Although Newcastle is in a unique position to have close to 100 years of landfill capacity, it is important to ensure that sufficient capacity remains on an ongoing basis and that associated infrastructure is available to maximise the life of the landfill.

Summerhill Tomorrow: Delivering Our Sustainable Waste Strategy

Our Sustainable Waste Strategy was developed after listening to the views of Newcastle residents. The community was calling for new and innovative solutions for resource recovery and reducing waste disposed of in landfill. The support from the community has been astounding:

  • 99% support for programs and infrastructure to add value to disposed materials
  • 93% support maximising the working life of the Summerhill Waste Management Centre
  • 84% residents feel personally responsible for reducing the amount of waste sent to landfill

With the world moving towards greener and circular outcomes, now is the time for Newcastle to accelerate our waste and resource management leadership. Once implemented, the Strategy will positively impact the planet, helping reduce emissions, preserve our finite resources and reduce pollution.

With the recycling sector generating 9.2 jobs per 10,000 tonnes of materials processed compared to only 2.8 jobs for the same amount of waste sent to landfill, the Strategy will allow Newcastle to capitalise on Australia’s growing circular economy, expected to be $23 billion by 2025.

Providing regional waste resilience, Our Sustainable Waste Strategy focuses on transforming Summerhill into a pioneering resource recovery hub.

Material Recovery Facility (MRF) – processing our yellow bins locally

To provide certainty of service continuity, and to reduce the ongoing costs associated with transporting our recyclables outside of the region, we plan to construct a MRF at Summerhill Waste Management Centre. 98% of residents surveyed supported this initiative. This facility will sort the recyclables collected in our yellow lid recycling bins into single material streams (paper, cardboard, glass, plastics, steel and aluminium), which will then be sent to domestic manufacturers for processing into new products.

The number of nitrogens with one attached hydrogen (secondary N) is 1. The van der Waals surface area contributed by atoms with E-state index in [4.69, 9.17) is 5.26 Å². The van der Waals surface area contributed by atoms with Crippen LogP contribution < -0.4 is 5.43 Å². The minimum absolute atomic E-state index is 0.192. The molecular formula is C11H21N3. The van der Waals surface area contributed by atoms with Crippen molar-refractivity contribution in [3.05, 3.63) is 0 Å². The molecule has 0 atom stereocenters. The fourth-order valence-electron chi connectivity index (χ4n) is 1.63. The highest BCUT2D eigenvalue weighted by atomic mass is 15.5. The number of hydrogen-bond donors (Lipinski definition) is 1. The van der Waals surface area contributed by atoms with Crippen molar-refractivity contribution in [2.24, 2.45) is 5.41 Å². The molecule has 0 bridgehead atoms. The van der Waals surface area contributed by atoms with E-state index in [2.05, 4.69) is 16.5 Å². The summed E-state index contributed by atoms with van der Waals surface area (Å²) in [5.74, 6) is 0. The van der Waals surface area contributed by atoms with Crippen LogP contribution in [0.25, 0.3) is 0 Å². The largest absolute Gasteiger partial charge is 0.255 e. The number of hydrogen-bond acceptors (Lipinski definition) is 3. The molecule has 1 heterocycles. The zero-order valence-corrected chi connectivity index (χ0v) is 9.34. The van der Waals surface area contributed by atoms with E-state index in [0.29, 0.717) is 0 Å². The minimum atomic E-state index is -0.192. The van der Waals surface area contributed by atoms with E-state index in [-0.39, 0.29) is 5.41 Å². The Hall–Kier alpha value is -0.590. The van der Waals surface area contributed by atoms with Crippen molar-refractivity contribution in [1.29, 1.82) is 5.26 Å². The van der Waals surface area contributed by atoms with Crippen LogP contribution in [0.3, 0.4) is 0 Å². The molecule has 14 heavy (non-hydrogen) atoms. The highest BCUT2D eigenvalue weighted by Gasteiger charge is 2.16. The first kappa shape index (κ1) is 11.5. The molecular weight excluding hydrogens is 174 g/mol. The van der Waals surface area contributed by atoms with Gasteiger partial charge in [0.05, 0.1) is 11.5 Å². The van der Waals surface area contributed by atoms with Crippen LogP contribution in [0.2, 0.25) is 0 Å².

In 2021, we were successful in receiving a grant to $5 million grant for the development of the MRF.

Some of the benefits include:

  • A local facility will significantly reduce associated recyclable transport costs
  • Process 35,000-tonnes of material per year with the ability to grow to 85,000 tonnes
  • Generate significant revenue over the life of the facility

Food Organics and Garden Organics (FOGO) facility – Green Bins

Today, 77% of Newcastle residents have said they would likely separate their food waste if Newcastle had a FOGO facility. So, collecting the waste from our green bins, Newcastle’s new FOGO facility will see organic waste turned into compost.

Once complete, the facility will be able to process up to 50,000 tonnes of Food and Garden Organics (FOGO) per annum. While the city already recovers Garden Organics, there is an opportunity to recover Food Organics from our general waste bin.  This will allow us to: 

  • Divert 24,000 tonnes of Food Organics from landfill
  • Create a saleable compost material that can generate significant revenue over the life of the facility 
  • Reduce our GHG emissions by 24,000 t CO2-e

Southern Access Road

Creating a southern access road for the site is crucial to delivering important economic, social and environmental benefits for not just the Newcastle community but the Hunter region.

Summerhill currently only has one access road, via Minmi Rd, which runs through Wallsend and Fletcher.

A secondary access road connecting the site to Newcastle Link Rd has been proposed which will reduce current and future traffic impacts of Summerhill’s operation. As well as reducing traffic on existing local roads, a new access road will help minimise delays occasionally experienced by customers trying to access the facility.